Celebrating Christopher Columbus means celebrating occupation and oppression

It is against the law to move into flats in buildings without the mandatory municipal occupation certificate (OC), the Bombay high court has ruled. A division bench of Justice S C Dharmadhikari and Justice Gautam Patel reportedly sought action against 49 flat owners as well as a nursing home in two wings of a building with six wings in Sion East. The BMC has now informed the court it will issue notices to the 49 families, which moved into wings E and F as well as the nursing home on the first floor. The courts order could have an impact beyond this multi-storeyed Sion building it is feared. Reportedly there are estimated 6,000 buildings in Mumbai occupied without OCs. Over one lakh families staying in such buildings can get in to sleepless nights all of a sudden. Only around 100 buildings came forward for regularization in response to state governments amnesty scheme for such buildings a few years ago. The Division Bench was hearing a petition filed by the Sion Kamgar Cooperative Society that had leased the land in a central location in Sion for 999 years in the 1950s. A few years ago it went in for redevelopment. In its petition, the society claimed that while four wings were constructed as per plans, two additional wings were put up-which now house around 50 families and also has a nursing home on the first floor. The society asked the court to initiate action against the nursing home. Sai Prasad building. In 1956, State Government allotted land to the Sion Kamgar CHS for flats for its members. A decade ago the society went in for redevelopment. The builder constructed four wings as per rules, but allegedly built two more wings with 56 flats and a nursing home in violation of the law and despite stop work notices. BMC admitted in court that the two wings did not have an OC. HC reportedly took civic body to task for illegal wings at Sion Cooperative housing society. What we find is that there is complete silence maintained (in the corporations affidavit) with regard to the construction of Wings E and F and whether they are unauthorized as claimed, said the judges. The BMCs counsel admitted before the court that both E and F wings did not have any occupation certificate. The court added that the nursing home might have been unaware of the disputes between the society and the developers, but the law did not permit occupying a building without OC. Curiously, the nursing home was allowed by BMC because it had all licences and the corporation had taken an undertaking from the hospital owners that the OC would be produced whenever it is issued. WHY IS AN OC IMPORTANT? Once the building is complete, the developer has to obtain an OC, certifying that the building has complied with the approved plans. Only after the OC is issued can flat owners occupy the apartments as per law, as otherwise the building is considered illegal. BMC charges double the taxes and can initiate action against flat owners. Many builders do not bother to get OC and owners move into flats once the construction is complete. The law says that if the building has been constructed without any plans it cannot be regularized by BMC. Leave a Reply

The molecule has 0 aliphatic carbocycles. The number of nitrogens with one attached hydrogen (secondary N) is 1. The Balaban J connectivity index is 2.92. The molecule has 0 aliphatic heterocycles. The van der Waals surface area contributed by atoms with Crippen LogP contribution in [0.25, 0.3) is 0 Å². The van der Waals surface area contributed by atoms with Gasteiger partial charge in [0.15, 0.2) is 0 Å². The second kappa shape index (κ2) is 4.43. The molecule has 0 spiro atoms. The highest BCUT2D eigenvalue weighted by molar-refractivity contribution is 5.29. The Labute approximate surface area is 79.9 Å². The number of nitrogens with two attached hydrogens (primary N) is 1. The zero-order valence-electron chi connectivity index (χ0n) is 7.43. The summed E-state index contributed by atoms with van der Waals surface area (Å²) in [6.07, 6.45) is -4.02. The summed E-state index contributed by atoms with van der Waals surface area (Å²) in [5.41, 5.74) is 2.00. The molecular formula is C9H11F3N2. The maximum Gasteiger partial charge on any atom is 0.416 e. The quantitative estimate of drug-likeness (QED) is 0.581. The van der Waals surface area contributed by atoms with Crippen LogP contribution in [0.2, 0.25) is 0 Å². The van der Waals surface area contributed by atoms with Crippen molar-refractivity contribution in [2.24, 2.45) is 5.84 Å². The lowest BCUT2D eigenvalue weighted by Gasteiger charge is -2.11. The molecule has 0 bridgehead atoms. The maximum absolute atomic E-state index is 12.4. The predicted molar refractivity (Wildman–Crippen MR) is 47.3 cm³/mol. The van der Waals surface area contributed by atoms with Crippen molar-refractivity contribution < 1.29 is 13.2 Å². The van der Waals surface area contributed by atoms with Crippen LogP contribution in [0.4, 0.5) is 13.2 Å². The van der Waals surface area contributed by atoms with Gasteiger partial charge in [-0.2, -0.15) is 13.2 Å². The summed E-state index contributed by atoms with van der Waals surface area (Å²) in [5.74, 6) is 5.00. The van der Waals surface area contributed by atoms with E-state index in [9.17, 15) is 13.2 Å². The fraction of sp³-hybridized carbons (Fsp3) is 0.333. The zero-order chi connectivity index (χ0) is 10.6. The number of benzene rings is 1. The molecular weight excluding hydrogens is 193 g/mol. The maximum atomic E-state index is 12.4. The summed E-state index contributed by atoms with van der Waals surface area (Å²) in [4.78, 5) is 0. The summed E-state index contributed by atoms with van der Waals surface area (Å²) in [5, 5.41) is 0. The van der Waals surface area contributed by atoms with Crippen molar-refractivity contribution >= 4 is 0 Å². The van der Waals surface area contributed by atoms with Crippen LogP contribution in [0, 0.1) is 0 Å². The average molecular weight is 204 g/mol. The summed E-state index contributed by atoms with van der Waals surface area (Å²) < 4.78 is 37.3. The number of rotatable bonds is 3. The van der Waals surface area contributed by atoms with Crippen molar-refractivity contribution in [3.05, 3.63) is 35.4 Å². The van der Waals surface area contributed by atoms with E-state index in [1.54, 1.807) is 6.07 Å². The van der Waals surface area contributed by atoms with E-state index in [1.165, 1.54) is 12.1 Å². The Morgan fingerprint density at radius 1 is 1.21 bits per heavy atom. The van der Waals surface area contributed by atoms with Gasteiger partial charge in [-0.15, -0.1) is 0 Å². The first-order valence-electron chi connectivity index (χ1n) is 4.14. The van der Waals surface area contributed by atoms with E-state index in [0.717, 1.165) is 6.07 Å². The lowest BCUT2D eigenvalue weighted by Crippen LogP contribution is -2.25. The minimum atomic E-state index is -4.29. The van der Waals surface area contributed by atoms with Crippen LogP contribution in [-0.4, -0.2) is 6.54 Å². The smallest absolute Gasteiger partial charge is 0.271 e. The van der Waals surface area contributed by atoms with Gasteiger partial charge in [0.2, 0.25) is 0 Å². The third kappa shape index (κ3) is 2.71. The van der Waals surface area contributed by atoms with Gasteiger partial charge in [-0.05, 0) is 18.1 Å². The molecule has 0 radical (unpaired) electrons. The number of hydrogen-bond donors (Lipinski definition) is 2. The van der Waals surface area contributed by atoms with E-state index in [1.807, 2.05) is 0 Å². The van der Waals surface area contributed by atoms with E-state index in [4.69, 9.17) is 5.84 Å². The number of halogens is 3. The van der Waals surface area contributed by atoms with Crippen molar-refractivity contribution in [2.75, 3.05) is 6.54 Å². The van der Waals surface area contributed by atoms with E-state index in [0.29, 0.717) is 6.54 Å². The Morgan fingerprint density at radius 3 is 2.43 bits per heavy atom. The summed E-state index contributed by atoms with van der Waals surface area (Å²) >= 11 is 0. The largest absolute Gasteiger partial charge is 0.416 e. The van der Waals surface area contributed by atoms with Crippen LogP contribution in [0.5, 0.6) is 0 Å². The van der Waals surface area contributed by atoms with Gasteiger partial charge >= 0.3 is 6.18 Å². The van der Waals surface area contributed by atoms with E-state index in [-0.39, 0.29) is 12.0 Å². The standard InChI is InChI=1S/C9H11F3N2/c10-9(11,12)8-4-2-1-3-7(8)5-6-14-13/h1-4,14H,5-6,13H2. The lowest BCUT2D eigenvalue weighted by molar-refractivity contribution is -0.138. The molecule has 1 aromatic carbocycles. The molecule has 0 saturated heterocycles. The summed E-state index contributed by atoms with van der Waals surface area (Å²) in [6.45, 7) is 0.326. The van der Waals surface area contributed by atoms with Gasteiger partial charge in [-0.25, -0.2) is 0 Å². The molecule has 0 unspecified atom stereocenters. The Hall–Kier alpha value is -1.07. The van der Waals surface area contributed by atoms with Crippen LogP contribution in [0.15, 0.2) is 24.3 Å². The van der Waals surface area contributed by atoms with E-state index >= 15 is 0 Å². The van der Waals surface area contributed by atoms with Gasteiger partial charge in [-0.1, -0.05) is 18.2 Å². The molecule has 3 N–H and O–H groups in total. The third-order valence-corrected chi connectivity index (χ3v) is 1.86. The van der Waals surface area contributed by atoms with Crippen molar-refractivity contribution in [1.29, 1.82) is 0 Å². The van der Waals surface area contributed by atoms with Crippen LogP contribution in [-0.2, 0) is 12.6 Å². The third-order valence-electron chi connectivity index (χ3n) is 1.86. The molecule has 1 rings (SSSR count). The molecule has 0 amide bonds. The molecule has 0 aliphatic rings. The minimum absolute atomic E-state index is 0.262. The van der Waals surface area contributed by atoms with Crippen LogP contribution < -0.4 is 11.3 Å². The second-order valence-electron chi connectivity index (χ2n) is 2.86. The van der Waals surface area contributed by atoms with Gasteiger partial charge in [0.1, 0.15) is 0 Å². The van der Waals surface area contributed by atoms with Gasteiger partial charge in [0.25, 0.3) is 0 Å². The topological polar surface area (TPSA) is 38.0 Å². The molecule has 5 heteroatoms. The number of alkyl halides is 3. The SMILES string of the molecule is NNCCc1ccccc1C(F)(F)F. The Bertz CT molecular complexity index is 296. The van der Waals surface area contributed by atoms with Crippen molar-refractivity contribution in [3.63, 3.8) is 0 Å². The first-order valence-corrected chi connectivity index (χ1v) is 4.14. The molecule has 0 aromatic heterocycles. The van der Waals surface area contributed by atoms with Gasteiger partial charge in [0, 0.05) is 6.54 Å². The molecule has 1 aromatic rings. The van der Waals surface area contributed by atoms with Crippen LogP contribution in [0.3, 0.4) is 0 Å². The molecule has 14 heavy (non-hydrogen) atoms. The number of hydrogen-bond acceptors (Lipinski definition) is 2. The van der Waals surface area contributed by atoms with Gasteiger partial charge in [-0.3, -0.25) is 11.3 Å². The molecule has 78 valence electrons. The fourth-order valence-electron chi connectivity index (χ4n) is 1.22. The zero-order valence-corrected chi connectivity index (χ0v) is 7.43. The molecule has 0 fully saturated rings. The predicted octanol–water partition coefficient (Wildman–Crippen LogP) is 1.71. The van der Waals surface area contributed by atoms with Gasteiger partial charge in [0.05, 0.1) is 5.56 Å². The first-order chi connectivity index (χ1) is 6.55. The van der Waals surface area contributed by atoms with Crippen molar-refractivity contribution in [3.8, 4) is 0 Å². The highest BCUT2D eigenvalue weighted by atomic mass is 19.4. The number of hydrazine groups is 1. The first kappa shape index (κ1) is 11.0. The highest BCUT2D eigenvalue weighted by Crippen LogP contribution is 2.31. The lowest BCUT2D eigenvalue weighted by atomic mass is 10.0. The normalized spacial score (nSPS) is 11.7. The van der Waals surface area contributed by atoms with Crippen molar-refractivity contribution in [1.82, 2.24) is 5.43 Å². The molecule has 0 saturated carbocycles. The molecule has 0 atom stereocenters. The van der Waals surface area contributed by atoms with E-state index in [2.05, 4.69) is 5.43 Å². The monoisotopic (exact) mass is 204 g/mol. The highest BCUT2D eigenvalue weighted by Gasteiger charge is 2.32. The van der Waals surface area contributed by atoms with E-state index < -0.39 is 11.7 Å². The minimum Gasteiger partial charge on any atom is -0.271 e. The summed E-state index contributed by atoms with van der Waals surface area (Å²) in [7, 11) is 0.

Cairo under occupation

Fahmi Howeidi

They will have to be proceeded against by the municipal corporation,” said the judges. The BMC told the court it will issue notices to the 49 families, which moved into wings E and F as well as the nursing home on the first floor. The court’s order could have an impact beyond this multi-storeyed Sion building. There could be as many as 6,000 buildings in Mumbai without OCs. Over one lakh families stay in such buildings. A few years ago, a state government amnesty scheme for such buildings received a tepid responsewith just around 100 buildings seeking regularization. The court was hearing a petition filed by the Sion Kamgar Cooperative Society that had leased the land in a central location in Sion for 999 years in the 1950s. A few years ago it went in for redevelopment. In its petition, the society claimed that while four wings were constructed as per plans, two additional wings were put upwhich now house around 50 families and also has a nursing home on the first floor. The society asked the court to initiate action against the nursing home. The court admonished the BMC for its conduct. “What we find is that there is complete silence maintained (in the corporation’s affidavit) with regard to the construction of Wings E and F and whether they are unauthorized as claimed,” said the judges. The BMC’s counsel admitted before the court that both E and F wings did not have any occupation certificate. The court added that the nursing home might have been unaware of the disputes between the society and the developers, but the law did not permit occupying a building without OC. The BMC claimed that it had allowed the nursing home to be set up as it had all licences and the corporation had taken an undertaking from the hospital owners that the OC would be produced whenever it is issued. The HC said that this was not enough. Sai Prasad building The government in 1956 allotted land in a central location in Sion East to the Sion Kamgar Cooperative housing society to set up flats for its members. Around a decade ago the society went in for redevelopment. The builder constructed four wingsA, B, C, Das per rules. The society alleged that in violation of rules two additional wings with 56 flats and a nursing home were constructed, despite stop work and demolition notices. Families moved in and the nursing home was set up. The society’s new managing committee moved the HC seeking action against the nursing home. During the hearing, the BMC admitted the two wings did not have an OC. The high court sought action against the 49 families who had moved in to the flats and the nursing home as no OC was given to the two wings. What is an OC? To construct a building a developer needs commence certificate (CC) and Intimation of Disapproval (IOD). Once the building is complete, the builder has to obtain an Occupation Certificate, which certifies that the building has complied with the approved plans. Why is an OC important? Only once the OC is issued can flat owners occupy the apartments as per law, as otherwise the building is considered illegal.